Court permission for nutrition to be withdrawn from a woman with MS represents 'judicial mission creep with judges shaping and remaking the law.'
The Court of Protection has ruled that food and water can be withdrawn from a 68-year old woman in the later stages of MS. Lawyers representing the woman's daughter, who brought the application before the Court, said
'This landmark decision is the first time that the Court of Protection has agreed to withdraw treatment from someone receiving life sustaining treatment while considered by medical experts to be in a "minimally conscious state".'
'The full details of this tragic case are not known but this ruling nonetheless exposes weaknesses inherent in the wording of the Mental Capacity Act whereby judges, on the questionable grounds of a patient's "best interests", can authorise withdrawal of food and fluids from brain-damaged people who are not terminally ill with the explicit intention of ending their lives.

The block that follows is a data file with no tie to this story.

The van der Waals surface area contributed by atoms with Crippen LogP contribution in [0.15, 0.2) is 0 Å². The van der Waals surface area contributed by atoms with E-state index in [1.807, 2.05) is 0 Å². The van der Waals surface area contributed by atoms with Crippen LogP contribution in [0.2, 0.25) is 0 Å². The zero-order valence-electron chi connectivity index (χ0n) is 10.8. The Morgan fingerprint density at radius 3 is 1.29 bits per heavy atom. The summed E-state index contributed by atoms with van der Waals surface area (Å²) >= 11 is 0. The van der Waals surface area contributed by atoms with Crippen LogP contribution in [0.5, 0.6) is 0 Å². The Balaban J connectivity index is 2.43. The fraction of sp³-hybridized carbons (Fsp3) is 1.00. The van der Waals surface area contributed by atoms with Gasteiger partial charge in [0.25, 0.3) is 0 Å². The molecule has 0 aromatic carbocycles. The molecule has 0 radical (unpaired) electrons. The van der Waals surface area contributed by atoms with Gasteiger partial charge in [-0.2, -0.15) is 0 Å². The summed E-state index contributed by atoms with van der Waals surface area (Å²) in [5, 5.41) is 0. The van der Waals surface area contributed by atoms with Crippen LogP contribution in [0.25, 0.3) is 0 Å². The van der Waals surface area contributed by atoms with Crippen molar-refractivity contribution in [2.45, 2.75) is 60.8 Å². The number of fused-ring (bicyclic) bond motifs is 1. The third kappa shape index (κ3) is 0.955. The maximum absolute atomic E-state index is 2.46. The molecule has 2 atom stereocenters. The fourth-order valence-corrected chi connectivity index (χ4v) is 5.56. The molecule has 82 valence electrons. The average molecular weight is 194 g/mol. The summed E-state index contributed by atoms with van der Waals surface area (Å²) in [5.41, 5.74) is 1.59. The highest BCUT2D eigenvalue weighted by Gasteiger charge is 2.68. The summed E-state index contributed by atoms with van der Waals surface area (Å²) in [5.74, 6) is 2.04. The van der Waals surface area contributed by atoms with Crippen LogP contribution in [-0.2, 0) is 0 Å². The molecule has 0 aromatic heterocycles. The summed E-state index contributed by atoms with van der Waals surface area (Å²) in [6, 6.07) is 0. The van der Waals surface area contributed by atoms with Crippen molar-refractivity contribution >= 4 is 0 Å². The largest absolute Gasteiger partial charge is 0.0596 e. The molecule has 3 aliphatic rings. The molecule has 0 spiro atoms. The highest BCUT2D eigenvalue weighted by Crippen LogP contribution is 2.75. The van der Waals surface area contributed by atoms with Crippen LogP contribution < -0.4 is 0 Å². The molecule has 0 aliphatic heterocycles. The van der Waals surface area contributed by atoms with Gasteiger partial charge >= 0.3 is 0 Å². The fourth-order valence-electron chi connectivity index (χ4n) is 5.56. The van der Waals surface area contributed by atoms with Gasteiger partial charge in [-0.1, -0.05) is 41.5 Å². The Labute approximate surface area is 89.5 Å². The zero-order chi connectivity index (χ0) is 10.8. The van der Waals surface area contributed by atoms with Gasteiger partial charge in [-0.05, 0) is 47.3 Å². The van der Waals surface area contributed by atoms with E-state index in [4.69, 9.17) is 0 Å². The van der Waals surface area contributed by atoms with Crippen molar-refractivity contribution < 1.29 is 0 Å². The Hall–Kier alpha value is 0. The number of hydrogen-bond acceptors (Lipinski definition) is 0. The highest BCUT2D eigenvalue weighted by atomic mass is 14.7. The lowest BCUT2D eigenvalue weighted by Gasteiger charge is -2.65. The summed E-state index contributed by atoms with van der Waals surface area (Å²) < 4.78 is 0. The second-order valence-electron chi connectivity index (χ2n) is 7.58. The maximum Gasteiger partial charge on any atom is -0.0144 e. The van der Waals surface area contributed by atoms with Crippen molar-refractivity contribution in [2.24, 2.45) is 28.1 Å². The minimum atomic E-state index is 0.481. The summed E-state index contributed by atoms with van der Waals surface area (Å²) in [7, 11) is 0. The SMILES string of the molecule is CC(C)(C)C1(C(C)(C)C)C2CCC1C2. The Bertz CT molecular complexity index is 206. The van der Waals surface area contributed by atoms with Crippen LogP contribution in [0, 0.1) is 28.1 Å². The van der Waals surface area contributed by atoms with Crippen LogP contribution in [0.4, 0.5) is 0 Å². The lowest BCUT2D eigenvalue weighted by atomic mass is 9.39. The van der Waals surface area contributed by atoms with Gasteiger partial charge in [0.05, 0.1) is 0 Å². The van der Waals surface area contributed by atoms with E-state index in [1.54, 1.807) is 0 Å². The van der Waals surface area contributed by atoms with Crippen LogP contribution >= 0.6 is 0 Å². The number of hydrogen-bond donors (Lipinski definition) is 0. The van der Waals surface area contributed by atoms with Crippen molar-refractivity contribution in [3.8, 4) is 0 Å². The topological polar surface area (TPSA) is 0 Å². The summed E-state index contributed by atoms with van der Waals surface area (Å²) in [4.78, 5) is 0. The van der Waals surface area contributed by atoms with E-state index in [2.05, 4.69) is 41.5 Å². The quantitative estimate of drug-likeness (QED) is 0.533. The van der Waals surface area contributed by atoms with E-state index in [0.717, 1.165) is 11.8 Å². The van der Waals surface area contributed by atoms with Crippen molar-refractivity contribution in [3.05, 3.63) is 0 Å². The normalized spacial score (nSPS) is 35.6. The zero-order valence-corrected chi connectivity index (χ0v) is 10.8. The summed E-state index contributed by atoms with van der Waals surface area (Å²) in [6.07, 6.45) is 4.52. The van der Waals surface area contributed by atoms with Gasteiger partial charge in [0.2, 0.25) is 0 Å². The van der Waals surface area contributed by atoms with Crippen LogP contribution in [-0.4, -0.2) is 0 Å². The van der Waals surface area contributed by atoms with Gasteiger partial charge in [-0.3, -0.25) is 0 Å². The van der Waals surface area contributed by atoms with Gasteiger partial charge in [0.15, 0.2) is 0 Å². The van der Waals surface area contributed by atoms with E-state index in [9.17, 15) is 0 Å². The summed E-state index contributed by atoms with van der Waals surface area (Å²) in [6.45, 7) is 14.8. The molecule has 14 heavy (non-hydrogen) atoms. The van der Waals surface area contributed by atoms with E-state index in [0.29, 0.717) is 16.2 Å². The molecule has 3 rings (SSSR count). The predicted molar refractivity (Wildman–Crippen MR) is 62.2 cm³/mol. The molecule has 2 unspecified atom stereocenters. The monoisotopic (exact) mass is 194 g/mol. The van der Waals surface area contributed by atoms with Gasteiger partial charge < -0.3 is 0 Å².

'By exploiting this loophole to new levels this judgement has created a dangerous precedent which could put the lives of many other vulnerable sick and disabled people at risk.
'People who are severely brain-damaged, but not imminently dying, should be given nutrition, hydration, pain relief and treated with the utmost kindness, love and respect until the day that they die peacefully and naturally. We should not be deliberately dehydrating them to death.
'However, this case demonstrates judicial mission creep whereby judges, through subjective application of vague and ambiguous legal precedent, are able to shape and remake the law. In so doing they erode legal protection for vulnerable people and give an invitation to those who wish to rid themselves of a financial or emotional care burden to push the envelope even further.'